Shepherd's Pie


If you're using leftover lamb, trim it of any excess fat and gristle and chop it fine. Omit the browning step and use 2-3 tablespoons of olive oil or butter to sauté the vegetables.


Serves 4


3 large mature yellow-flesh potatoes such as Yukon Gold (about 1½-pounds)


2 tablespoons unsalted butter

About ¾ cup whole milk, heated

1 pound ground lamb

Olive oil or butter, if needed

1 medium yellow onion, trimmed, split lengthwise, peeled, and diced small

1 large or 2 medium carrots, trimmed, peeled, and diced small

1 larger or 2 medium ribs celery, washed, strung, and diced small

1 large clove garlic, lightly crushed, peeled, and minced

1 rounded tablespoon fresh or 1 rounded teaspoon dried thyme leaves

2 tablespoons instant blending or all-purpose flour

About 2 cups beef broth

1 cup frozen petite peas, thawed

Whole black pepper in a mill

Worcestershire Sauce


1. The best way to cook the potatoes for the fullest flavor is whole: scrub them under cold running water and put them in a large pot. Add water to cover by about an inch, lift the potatoes out, cover the pot, and bring the water to a rolling boil. Return the potatoes and add a large pinch of salt, let it come back to a boil, then adjust the heat to a lively simmer. Cook until they pierce easily with a fork or knife, about twenty-to-thirty minutes. If you're in a hurry, peel and cut them into even dice, then put them in the pot with water to barely cover, add a large pinch of salt, loosely cover the pan, and bring to a boil over medium high heat. Adjust the heat to a steady simmer and cook until tender, about 6-8 minutes.


2. Drain the potatoes, cover the pot and, off the heat, let them steam for a couple of minutes. If they're whole, let them cool until you can handle them and while still hot, peel and cut them into even chunks. Press the potatoes through a ricer back into the pan and return it to low heat, add the butter and mash until smooth, then mix in hot milk until they're the texture that suits you. Taste and add salt as needed, then set them aside.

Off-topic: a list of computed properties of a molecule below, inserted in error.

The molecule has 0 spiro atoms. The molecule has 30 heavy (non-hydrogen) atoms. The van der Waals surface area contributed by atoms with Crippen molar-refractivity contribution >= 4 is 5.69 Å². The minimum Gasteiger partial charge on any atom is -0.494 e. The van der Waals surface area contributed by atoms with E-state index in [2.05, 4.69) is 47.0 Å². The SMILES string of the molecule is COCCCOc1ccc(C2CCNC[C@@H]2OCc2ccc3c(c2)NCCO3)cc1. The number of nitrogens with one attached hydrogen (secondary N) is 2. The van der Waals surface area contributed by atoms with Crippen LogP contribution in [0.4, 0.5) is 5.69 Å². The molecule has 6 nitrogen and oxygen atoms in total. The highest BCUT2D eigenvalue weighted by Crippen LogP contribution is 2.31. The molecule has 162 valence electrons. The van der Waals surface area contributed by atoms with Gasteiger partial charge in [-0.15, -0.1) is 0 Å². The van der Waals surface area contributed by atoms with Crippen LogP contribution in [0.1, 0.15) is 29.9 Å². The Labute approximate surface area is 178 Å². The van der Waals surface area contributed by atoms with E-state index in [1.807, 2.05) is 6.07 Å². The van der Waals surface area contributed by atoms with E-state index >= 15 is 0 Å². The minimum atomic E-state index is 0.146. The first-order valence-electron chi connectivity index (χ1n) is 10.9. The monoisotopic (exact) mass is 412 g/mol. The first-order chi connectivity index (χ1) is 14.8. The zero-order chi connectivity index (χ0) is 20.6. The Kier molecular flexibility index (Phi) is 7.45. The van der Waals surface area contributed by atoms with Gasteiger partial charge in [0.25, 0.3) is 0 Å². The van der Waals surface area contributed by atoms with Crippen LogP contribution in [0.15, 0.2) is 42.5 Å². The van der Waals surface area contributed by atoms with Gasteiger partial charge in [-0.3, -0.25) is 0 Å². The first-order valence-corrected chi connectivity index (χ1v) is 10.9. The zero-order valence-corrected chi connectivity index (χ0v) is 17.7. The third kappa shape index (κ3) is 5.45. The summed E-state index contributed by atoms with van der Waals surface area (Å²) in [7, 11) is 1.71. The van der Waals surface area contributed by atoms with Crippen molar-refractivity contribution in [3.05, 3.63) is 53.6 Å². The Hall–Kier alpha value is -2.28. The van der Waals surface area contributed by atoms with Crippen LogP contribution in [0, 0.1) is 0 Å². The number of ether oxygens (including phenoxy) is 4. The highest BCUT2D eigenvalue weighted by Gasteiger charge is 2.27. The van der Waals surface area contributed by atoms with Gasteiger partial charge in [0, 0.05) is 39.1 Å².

3. Meanwhile, position a rack in the center of the oven and preheat to 375° F. Heat a large seasoned iron or nonstick skillet over medium heat. Crumble the lamb into the warm pan and raise the heat to medium-high. Cook until it's lost its raw red color and has rendered some of its fat, turning it often. Remove it from the pan with a slotted spoon.


4. Spoon off all but 2 tablespoons of the fat or if there's not enough, add oil or butter as needed. Add the onion and adjust the heat to medium. Sauté until it's translucent and beginning to color, about 3-4 minutes. Add the carrot and celery and sauté until they're beginning to soften, about 3-4 minutes longer. Add the garlic and sauté about a minute longer, then add the thyme, stir, and sprinkle the flour evenly into the pan. Using a flat whisk or wooden spoon, stir until smooth. Gradually stir in 2 cups broth and bring it to a simmer, stirring constantly, until it thickens, then adjust the heat to a simmer, season to taste with salt, pepper, and Worcestershire, and let it cook 3-4 minutes. Add the peas and when simmering once more, cook another minute or two. Fold in the lamb and let it heat through. Taste and adjust the seasonings, and if it seems too thick, add a little more broth as needed. Cook a minute longer and remove it from the heat.


5. Pour the lamb mixture into a shallow 2-quart casserole or 10-inch deep-dish pie pan and level it with a spatula. Dollop the potatoes evenly over the top, then smooth them to cover the entire dish. Rake the top with a fork, then bake it in the center of the oven until it's bubbly and the potatoes are lightly browned, about 35-40 minutes. Let it rest for 5-10 minutes before serving.